Two opinions on Salvian’s Letter 9

While online this afternoon I came across a copy of the Eva M. Sanford, 1930, translation of Salvian’s De gubernatione dei, “On the government of God”, complete with a lengthy preface.  After some time I realised that it was something I had scanned myself, transferred to another site.

Sanford lists the works of Salvian in a discussion “III. Salvian’s Literary work”, and has something to say about the Ad Ecclesiam and Letter 9.[1]  It’s interesting, since Sanford finds no difficulty in the contents of letter 9, nor the pen-name of Timothy adopted:

Only nine of the letters are preserved; of these I have already spoken. The ninth, addressed to Salonius, is of special interest, since it explains both Salvian’s purpose in writing his four books Against Avarice, and his reasons for publishing them anonymously. Salonius feared that since the work was issued as the Address of Timotheus to the Church against Avarice, it might be mistaken for an apocryphal work of the “Apostle” Timothy.

Like the Government of God, the invective Against Avarice was written because of Salvian’s deep conviction of the dangers inherent in the persistent vices of men who called themselves Christians. Avarice was a besetting sin of many Romans, and had infected not only members of the church, but its clergy, even to the bishops themselves. The resultant neglect of the true service of God, and of the spiritual and material welfare of the church, led Salvian to “burst forth into words of lamentation” addressed to the church to which the offenders belonged. His failure to attach his own name to the book he explained not only by his desire to avoid vain glory in a service to God, but also by his conviction that the obscurity of his name might detract from the influence of his words. The pseudonym Timotheus (“Honoring God”) was chosen to indicate the motive of the work: ” Indeed, the writer thought it fitting that, writing his books for the honor of God, he should consecrate the title to his divine honor.”

In spite of this letter, and of Gennadius’ ascription of the work to Salvian, its anonymity was preserved in modern times, for it was published by Sichardus at Fol near Basel in 1528 as. the work of Bishop Timotheus, in a collection entitled An Antidote against the Heresies of All Ages.

While no one who reads the treatise Against Avarice can doubt the sincerity and depth of feeling with which it was written, the work is a curious document of the times. Avarice was considered one of the deadly sins. But it is hard now to avoid seeing some self-interest on the part of the church in the constant exhortations to the rich to give all their goods to the church in order to win remission of their sins. In its simplest form, this is the admonition of Christ to the rich young man: as it is elaborated to produce a surer conviction in the minds of fifth century Midases it is perilously close to the purchase of absolution. Some modern writers have thought the book more likely to encourage the avarice of the church than to discourage that of churchmen; others have seen in it an anticipation of the later satires against the greed of the clergy. The irony that is never far from Salvian’s writing is even more marked than usual in this indictment, but the unprejudiced reader is not likely to see in it an intention of actual satire. Nor is it sufficient to dismiss it, as Teuffel does, simply as a ballon d’essai. It was clearly written in all seriousness, albeit in bitterness of heart, with the earnest hope of exerting a salutary influence against a chief evil of the times. The author employed the arguments that experience had taught him were most likely to be effective.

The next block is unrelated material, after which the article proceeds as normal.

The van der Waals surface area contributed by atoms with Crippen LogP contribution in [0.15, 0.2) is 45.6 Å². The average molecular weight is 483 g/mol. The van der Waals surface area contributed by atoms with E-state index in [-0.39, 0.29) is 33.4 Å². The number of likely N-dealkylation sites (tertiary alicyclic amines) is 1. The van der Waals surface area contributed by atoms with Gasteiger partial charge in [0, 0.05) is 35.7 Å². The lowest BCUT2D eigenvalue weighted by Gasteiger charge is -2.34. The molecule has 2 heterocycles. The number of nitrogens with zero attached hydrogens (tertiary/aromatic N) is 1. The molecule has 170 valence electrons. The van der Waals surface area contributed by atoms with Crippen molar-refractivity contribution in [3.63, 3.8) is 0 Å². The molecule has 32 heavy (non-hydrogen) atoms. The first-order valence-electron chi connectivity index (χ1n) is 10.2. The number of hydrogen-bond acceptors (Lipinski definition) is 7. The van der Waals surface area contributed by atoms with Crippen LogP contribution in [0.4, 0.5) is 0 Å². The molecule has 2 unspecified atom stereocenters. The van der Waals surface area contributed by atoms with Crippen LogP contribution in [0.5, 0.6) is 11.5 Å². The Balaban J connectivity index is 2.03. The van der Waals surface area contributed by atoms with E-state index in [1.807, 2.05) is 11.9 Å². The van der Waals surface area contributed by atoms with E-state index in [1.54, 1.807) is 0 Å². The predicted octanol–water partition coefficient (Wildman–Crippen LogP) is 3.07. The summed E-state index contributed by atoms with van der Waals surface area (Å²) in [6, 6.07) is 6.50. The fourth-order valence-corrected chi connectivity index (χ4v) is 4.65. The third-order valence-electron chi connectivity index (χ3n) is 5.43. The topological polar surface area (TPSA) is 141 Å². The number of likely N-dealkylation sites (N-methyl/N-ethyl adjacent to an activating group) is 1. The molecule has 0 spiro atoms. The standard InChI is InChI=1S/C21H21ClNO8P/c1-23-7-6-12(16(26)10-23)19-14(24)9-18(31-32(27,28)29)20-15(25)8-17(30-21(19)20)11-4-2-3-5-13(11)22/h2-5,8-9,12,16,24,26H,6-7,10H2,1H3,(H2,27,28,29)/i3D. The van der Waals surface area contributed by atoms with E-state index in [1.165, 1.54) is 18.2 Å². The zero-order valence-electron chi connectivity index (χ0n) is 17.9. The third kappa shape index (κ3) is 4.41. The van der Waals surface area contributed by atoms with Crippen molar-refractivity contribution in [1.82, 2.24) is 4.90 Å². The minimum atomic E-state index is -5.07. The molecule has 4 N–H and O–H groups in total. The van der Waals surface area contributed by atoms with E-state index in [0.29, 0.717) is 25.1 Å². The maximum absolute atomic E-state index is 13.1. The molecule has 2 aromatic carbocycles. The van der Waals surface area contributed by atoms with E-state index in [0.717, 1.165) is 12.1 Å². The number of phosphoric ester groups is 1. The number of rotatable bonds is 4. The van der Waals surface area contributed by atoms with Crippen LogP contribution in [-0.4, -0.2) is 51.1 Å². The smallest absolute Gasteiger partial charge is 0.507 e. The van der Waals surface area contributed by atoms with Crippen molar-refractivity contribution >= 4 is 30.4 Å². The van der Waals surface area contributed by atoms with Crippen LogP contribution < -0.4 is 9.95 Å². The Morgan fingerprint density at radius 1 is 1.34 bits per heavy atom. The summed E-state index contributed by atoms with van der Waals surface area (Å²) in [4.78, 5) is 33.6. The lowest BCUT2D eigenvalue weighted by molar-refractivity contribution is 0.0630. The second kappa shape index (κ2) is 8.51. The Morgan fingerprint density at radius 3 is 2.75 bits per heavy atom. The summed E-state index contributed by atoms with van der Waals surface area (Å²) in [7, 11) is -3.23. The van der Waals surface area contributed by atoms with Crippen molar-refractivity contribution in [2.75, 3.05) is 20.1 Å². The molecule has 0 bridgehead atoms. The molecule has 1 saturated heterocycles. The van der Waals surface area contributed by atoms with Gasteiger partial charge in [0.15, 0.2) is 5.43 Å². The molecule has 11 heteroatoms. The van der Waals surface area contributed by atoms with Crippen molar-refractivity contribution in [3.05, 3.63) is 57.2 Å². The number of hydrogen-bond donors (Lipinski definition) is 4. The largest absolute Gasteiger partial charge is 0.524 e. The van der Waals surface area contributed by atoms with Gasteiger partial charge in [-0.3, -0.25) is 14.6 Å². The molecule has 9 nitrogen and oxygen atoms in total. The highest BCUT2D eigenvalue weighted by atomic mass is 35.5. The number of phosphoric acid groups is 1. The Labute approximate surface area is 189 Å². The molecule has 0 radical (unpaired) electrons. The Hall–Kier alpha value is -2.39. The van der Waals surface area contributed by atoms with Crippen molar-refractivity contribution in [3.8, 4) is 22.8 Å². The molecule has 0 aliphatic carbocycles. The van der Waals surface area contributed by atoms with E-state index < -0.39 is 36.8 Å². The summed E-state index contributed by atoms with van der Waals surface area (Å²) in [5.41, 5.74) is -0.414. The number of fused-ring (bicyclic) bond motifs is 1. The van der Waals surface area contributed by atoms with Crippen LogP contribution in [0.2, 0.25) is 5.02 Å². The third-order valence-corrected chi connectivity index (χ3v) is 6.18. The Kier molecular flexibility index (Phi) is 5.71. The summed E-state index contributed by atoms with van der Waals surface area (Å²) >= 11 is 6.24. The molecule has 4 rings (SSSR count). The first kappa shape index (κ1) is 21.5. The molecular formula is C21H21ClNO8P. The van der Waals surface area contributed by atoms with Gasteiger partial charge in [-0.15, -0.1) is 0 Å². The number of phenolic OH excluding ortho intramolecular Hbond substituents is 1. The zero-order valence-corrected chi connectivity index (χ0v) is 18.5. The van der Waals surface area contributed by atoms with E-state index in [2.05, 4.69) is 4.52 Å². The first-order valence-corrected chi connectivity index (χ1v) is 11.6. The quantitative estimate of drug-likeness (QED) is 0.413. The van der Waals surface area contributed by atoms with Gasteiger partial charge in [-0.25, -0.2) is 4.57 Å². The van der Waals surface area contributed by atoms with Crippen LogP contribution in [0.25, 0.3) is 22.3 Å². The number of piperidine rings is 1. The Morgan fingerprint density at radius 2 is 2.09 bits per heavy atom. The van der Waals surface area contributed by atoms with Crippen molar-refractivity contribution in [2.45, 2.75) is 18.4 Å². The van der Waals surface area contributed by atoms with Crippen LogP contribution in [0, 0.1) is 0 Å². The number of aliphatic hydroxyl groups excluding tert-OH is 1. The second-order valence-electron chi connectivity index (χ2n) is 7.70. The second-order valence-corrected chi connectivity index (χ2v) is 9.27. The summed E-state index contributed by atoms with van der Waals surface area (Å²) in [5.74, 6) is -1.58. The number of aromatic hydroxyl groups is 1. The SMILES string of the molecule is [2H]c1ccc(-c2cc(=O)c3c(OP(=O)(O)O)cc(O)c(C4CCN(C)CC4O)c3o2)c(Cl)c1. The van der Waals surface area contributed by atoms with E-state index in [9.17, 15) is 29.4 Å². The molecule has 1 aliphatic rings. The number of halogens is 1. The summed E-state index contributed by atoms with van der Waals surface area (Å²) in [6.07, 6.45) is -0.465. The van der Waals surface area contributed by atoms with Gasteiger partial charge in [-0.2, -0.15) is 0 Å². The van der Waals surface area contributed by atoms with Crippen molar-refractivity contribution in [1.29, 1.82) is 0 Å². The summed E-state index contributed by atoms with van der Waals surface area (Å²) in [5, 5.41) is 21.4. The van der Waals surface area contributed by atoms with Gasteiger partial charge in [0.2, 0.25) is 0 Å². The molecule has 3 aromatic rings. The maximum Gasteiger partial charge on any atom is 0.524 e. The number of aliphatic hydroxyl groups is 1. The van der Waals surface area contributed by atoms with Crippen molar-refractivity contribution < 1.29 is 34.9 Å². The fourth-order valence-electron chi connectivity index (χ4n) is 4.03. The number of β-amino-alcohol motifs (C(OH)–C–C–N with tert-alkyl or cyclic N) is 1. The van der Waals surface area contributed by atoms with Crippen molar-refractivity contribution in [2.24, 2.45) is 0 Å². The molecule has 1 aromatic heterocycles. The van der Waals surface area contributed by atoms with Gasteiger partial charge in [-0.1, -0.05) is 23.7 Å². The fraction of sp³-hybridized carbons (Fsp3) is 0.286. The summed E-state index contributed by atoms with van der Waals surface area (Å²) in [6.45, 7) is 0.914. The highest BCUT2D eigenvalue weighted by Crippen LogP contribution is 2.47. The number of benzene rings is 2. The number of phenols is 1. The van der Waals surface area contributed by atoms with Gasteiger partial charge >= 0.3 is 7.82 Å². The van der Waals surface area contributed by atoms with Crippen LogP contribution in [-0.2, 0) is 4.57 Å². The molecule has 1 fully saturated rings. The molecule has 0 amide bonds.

That this work was written before the completion of the treatise On the Government of God is shown by the quotation from it in the latter; it may with some probability be assigned to the years 435-439. The words of Timothy to the church must have aroused much anger among ecclesiastical leaders, and apparently this antagonism made Salvian rather sensitive to criticism, though none the less determined to attack the vices of his day. …

A quotation from Ad Ecclesiam follows.

Now let us quote Bart Ehrman on the same subject, from Forgery and Counterforgery, p.84:

Sometimes forgers were called to account, as when the fifth-century ecclesiastic Salvian was caught by his own bishop forging a writing in the name of Paul’s companion Timothy. As we will see, Salvian wrote a self-serving justification in his own defense. For now it is enough to note that his bishop, Salonius, was not at all amused when he discovered that his former colleague and current underling had tried to promote his own views in the name of an authority who had been dead for four hundred years. That Salonius was upset and incensed is clear; how he reacted to Salvian’s self-defense we will never know. We learn of the incident only from Salvian himself.

The description of events is so different that we may wonder if both refer to the same basic facts.

  1. [1]p.15-17.

Is Salonius’ commentary on Ecclesiastes authentic?

In my last post I raised the question of whether the two commentaries transmitted under the name of the 5th century bishop Salonius of Geneva[1] were in fact authentic.  These consist of a commentary on Proverbs, and one on Ecclesiastes.

This evening I stumbled across a 1987 dissertation by A.M. Wolters which mentions the scholarship on the subject.[2]  He states that it has been shown that the commentary on Proverbs can be shown to be an abbreviation of Bede’s commentary on the same subject.

I may as well quote the relevant passages directly: